Oddly, the rubber buttons on the RR’s dash have a habit of perishing and falling out, which can lead to water getting in there and a costly fault developing. While you are looking at the chassis, always check the bearings/suspension linkages for play and the suspension for leaks but also check out the rear wheel/hub. Corrosion between the rear wheel and brake disc can lead to distortion and if the bike is left standing rust can build up within the wheel’s internal spacer, causing the axel to seize in place. A good few hits with a hammer generally frees it, but then you will need to replace all four (there are two in the sprocket carrier and two in the wheel) bearings.

Aftermarket accessories are very common on the RR and loud pipes and rearsets, tail tidies, screens etc are pretty much par for the course. If a pipe is fitted, ensure the bike also has an aftermarket fuelling module as it will need a bit of a tweak to stop it running lean. And also consider if you are planning on taking the bike on track as you will need a baffle due to noise limits.



Any updates?

The first generation of CBR600RR was updated in 2005 when Honda armed it with the latest ‘must have’ accessory of radial brake calipers alongside inverted forks and slight engine modification aimed at boosting its mid-range. Although not dramatically different, the updates do make the second generation feel a bit less rev-happy and everyone loves a radial brake… The CBR was updated again in 2007 with a new look and new motor. Easily identified by its large central air-scoop, the 2007-2012 model features a physically smaller engine with lighter internals to allow it to pick up revs faster and also produce some much-needed mid-range. C-ABS arrived on this generation in 2009.



What to pay for a Honda CBR600RR (2003-2006):

Although a few dealers are trying to pull the ‘future classic’ card on the RR, this isn’t really the case. Prices for a tidy bike start at roughly £2,500-£3,000 in a private sale with a dealer looking to relieve your wallet of closer to £3,300 - £4,000. Prices for the updated radial brake model start at £3,000 in a private sale with a dealer asking for around £3,700, rising to just over £4,000 for a tidy late model.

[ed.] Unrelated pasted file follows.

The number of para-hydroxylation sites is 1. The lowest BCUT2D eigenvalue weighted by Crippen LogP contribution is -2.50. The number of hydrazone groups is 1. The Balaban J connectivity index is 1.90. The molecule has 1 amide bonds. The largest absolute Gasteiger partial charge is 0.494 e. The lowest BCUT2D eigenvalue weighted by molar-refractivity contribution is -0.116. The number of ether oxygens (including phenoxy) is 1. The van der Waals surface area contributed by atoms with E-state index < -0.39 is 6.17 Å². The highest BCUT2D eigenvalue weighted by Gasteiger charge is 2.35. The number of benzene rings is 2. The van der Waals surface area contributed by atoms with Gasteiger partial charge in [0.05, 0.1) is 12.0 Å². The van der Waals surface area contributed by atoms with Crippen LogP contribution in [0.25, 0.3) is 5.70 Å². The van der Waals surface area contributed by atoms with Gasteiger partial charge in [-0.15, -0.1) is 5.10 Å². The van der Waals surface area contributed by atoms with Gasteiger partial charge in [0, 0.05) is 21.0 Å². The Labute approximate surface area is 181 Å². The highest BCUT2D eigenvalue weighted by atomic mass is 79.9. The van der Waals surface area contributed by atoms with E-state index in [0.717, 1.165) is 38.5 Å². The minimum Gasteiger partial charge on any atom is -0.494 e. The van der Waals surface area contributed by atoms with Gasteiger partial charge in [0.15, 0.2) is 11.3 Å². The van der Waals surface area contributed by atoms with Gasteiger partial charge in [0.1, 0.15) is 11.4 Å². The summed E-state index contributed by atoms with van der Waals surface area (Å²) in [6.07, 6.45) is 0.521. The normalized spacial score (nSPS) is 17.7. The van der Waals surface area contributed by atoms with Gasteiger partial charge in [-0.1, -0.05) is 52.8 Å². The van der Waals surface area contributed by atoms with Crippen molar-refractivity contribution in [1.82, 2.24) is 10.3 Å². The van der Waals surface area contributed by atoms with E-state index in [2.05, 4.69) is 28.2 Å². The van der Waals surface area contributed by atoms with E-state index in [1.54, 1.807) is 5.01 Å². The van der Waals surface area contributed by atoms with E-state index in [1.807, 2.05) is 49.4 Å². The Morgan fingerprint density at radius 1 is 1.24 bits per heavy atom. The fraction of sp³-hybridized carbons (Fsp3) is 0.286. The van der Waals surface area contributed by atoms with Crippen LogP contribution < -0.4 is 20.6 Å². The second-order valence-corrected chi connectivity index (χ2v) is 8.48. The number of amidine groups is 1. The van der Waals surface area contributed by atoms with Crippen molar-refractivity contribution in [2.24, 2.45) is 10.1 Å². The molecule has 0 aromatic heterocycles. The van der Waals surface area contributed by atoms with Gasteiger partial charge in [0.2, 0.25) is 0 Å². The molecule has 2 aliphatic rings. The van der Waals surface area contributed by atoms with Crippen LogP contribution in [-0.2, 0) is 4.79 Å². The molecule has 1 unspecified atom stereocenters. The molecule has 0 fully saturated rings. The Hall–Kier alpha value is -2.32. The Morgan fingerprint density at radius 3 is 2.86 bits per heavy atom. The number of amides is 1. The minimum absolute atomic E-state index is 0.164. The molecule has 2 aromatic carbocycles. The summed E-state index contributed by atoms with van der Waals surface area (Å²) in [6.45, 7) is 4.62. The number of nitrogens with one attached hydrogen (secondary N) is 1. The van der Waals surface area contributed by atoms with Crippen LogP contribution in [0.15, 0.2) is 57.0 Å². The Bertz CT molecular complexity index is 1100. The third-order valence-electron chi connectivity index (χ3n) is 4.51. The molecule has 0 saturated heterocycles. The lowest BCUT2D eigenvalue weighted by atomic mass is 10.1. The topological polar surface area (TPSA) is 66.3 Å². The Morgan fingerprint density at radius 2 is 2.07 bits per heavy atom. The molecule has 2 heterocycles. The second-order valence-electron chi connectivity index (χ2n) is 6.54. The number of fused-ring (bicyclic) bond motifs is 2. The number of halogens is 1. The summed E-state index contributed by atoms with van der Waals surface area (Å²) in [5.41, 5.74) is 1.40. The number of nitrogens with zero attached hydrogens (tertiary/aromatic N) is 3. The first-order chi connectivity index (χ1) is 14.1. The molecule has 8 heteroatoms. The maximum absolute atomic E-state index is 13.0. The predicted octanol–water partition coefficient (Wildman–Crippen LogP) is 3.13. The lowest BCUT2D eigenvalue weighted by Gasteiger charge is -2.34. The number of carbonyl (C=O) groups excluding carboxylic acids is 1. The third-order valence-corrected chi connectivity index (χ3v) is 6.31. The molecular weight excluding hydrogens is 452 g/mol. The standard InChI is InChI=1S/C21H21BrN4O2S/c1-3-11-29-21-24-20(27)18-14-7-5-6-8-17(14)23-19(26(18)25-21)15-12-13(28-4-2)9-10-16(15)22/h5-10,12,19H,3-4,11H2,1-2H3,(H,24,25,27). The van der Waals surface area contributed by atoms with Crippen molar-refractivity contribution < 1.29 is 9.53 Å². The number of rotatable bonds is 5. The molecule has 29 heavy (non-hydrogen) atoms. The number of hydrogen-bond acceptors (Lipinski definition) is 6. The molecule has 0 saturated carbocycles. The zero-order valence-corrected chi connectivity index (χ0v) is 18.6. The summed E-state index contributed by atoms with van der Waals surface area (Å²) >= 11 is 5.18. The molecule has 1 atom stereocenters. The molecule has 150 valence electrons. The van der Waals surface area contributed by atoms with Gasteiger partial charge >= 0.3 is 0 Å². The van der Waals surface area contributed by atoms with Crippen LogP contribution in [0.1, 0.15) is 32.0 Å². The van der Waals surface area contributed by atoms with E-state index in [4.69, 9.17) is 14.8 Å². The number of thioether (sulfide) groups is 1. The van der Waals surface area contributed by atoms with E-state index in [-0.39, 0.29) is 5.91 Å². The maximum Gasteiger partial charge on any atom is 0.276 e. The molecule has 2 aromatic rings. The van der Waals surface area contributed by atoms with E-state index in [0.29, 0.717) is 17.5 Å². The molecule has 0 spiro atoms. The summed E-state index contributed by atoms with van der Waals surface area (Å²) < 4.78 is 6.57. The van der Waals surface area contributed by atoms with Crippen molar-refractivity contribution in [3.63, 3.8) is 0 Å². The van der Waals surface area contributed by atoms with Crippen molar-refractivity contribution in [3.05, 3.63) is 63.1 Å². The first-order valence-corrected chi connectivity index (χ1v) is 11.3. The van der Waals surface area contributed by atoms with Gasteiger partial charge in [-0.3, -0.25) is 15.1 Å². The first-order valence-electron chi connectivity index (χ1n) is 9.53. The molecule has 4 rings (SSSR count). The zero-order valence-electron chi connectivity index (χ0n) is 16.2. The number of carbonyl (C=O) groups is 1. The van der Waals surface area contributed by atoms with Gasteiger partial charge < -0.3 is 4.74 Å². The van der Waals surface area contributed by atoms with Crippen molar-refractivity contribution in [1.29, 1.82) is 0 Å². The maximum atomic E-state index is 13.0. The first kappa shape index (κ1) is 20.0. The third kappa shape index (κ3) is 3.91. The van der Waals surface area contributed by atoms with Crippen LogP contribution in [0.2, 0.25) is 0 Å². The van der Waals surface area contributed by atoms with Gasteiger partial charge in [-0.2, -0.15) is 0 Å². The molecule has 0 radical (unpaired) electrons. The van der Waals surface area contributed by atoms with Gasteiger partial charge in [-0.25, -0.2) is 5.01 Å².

Who to ask:

The RR is a popular bike with both road and race fans and as such there are a lot of forums dedicate to it. Log onto or for like-minded owners or if you want some serious parts or tuning advice, drop Ten Kate a line at



Used price

From £2,500-£4,200



Bore x Stroke

67 x 42.5mm

Engine layout

Inline four

Engine details

Liquid-cooled, 16v, DOHC


117bhp (87.2kW) @ 13,000rpm


47.2lb-ft (64Nm) @ 11,000rpm

Top speed

170mph (est)


6 speed, chain final drive

Average fuel consumption

35mpg (est)

Tank size

18 litres

Max range to empty (theoretical)

140 miles

Reserve capacity

25 miles


Aluminium twin spar

Front suspension

45mm conventional forks (inverted on 2005/06 model)

Front suspension adjustment

Fully adjustable

Rear suspension


Rear suspension adjustment

Fully adjustable

Front brake

2 x 310mm discs, four-piston calipers. (Radial on 2005/06 model)

Rear brake

220mm disc, one-piston caliper

Front tyre

120/70 – ZR17

Rear tyre

180/55 – ZR17




2065mm x 685mm 1135mm (LxWxH)



Ground clearance


Seat height


Dry weight



To learn more about what the spec sheet means, click here for our glossary